I haven’t had to order up an oil pan gasket in years.

Tester


#9

I can’t see much of the sealant getting sucked into the oil. I guess there is a vacuum in that area, so it might be possible in theory to get some sealant sucked into the oil. On a 2001 Ranger, that isn’t something I’d have high on my list of worries. To minimize that possibility don’t drive the car for a week, until the sealant totally cures.

I’ll add that just b/c there is oil dripping from the pan gasket area, that doesn’t necessarily imply that is where the leak is originating. The leak could be coming from most anywhere. The wind is tremendous under the car when you are driving it down the freeway, and will blow any oil leaking all over the place. I had what appeared to be an oil pan leak on my Corolla, but I also noticed the valve cover was leaking a bit. After replacing the valve cover gasket, no more oil appeared on the pan. Another common source of oil leak is the oil drain bolt. Do you always replace the gasket with a new one on each oil change?


#10

@Tester - not trying to be critical, and for the sake of my own knowledge, how do you know his truck didn’t come with an oil pan gasket from the factory? When I searched Rock Auto online, 3 of the 4 different engine options for the 2001 ranger had multiple oil pan gaskets to choose from.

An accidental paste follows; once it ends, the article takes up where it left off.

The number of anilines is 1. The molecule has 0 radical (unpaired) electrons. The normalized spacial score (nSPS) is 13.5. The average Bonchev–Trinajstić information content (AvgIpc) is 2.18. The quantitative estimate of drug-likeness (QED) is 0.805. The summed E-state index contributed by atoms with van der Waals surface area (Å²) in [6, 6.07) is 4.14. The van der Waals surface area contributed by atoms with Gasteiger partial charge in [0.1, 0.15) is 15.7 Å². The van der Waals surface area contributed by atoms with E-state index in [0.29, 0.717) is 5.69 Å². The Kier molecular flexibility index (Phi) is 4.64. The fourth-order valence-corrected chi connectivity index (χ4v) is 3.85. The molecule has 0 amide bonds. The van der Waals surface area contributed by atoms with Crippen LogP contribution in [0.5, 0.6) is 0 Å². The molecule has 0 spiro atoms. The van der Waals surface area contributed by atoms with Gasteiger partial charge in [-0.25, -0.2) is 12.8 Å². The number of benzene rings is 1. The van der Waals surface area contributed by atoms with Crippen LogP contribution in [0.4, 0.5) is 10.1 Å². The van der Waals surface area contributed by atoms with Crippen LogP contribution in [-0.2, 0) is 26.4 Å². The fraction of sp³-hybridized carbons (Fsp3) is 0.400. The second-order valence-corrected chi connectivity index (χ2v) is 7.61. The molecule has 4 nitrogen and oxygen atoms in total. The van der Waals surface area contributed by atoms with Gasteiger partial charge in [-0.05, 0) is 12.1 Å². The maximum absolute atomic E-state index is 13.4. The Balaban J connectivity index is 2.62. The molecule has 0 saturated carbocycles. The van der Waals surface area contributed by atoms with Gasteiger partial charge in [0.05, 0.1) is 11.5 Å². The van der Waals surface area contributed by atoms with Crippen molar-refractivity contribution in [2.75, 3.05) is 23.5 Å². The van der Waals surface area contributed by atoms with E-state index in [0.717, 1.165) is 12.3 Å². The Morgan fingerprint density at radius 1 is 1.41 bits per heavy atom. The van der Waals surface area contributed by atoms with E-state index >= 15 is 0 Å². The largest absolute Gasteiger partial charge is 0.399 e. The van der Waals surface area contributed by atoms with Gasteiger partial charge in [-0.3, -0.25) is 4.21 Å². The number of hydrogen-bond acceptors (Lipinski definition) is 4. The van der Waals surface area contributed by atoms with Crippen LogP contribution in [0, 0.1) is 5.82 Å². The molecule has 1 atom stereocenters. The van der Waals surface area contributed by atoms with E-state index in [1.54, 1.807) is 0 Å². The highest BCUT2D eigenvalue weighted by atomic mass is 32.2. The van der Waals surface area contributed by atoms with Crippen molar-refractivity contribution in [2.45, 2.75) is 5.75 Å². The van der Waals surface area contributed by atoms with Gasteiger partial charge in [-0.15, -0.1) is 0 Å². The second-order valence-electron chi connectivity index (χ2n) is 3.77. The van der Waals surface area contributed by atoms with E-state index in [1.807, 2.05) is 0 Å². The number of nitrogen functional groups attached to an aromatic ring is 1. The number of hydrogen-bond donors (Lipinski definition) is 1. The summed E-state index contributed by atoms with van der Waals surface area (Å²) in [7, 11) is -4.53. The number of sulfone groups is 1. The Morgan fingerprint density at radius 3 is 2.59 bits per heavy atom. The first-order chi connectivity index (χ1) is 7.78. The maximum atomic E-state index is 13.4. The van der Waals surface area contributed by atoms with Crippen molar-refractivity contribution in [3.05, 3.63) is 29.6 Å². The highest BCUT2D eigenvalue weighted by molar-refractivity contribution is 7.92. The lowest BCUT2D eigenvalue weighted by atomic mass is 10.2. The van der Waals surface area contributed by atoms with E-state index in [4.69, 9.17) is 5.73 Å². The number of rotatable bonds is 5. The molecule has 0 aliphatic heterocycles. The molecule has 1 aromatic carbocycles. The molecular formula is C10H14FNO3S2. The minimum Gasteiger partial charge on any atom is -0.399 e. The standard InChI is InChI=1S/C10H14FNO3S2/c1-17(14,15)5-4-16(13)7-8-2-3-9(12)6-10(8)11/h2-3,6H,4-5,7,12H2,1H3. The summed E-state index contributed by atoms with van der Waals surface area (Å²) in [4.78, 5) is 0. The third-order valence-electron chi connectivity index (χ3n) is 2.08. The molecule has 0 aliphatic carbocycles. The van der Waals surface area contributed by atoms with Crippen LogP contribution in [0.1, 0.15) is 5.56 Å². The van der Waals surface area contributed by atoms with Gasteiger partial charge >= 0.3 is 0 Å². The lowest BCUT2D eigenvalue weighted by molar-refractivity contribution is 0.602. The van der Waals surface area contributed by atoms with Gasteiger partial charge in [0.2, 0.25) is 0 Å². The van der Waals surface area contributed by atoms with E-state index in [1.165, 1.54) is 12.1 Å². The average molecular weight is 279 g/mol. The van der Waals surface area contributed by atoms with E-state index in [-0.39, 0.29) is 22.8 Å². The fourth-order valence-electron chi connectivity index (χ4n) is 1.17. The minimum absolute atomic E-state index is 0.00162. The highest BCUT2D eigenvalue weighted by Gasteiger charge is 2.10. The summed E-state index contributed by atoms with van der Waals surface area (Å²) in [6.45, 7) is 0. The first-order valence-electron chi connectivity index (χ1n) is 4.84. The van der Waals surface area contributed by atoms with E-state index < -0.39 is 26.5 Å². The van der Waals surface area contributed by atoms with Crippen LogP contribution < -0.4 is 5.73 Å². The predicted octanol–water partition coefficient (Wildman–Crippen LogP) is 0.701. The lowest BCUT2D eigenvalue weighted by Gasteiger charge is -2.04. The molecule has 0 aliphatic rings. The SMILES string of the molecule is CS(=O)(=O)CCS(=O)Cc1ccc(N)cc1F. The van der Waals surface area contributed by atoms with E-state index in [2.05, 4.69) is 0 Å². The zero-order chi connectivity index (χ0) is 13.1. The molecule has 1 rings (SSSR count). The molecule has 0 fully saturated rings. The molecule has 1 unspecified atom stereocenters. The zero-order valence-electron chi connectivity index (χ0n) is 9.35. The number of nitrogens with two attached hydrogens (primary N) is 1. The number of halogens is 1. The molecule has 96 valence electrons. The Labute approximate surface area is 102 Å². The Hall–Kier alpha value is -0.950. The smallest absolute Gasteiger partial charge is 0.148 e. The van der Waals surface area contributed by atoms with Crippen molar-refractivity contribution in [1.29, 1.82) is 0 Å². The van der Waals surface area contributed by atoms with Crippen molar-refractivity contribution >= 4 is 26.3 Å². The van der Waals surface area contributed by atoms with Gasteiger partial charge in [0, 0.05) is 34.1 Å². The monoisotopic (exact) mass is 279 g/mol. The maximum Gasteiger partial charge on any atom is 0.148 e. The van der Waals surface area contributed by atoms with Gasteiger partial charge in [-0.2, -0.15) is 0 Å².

#11

I do know for a fact the leak is coming from there because the shop had it on a lift and it is very obvious that the gasket (or whatever it is) is starting to push out from the pan. That plus the pool of oil where it drips when parked.

I’m thinking the permatex is the way to go


#12

As Tester mentioned, check the bolts first…There are a hundred different kinds of “Permatex”…Which one are you going to use? Personally, I always liked “Aviation Permatex”…


#13

I’ll chime in now . . .

I’ve seen this phenomenon on Ford oil pan gaskets . . . where the gasket is being spit out

Bottom line . . . a new gasket is needed

The good news is that Ford has improved their gaskets, and the new design is not going to spit out like the old one


#14

The bad news is it will be $1000…no thanks


#15

Just because one shop wants $1000 does not mean they all do…Shop around…


#16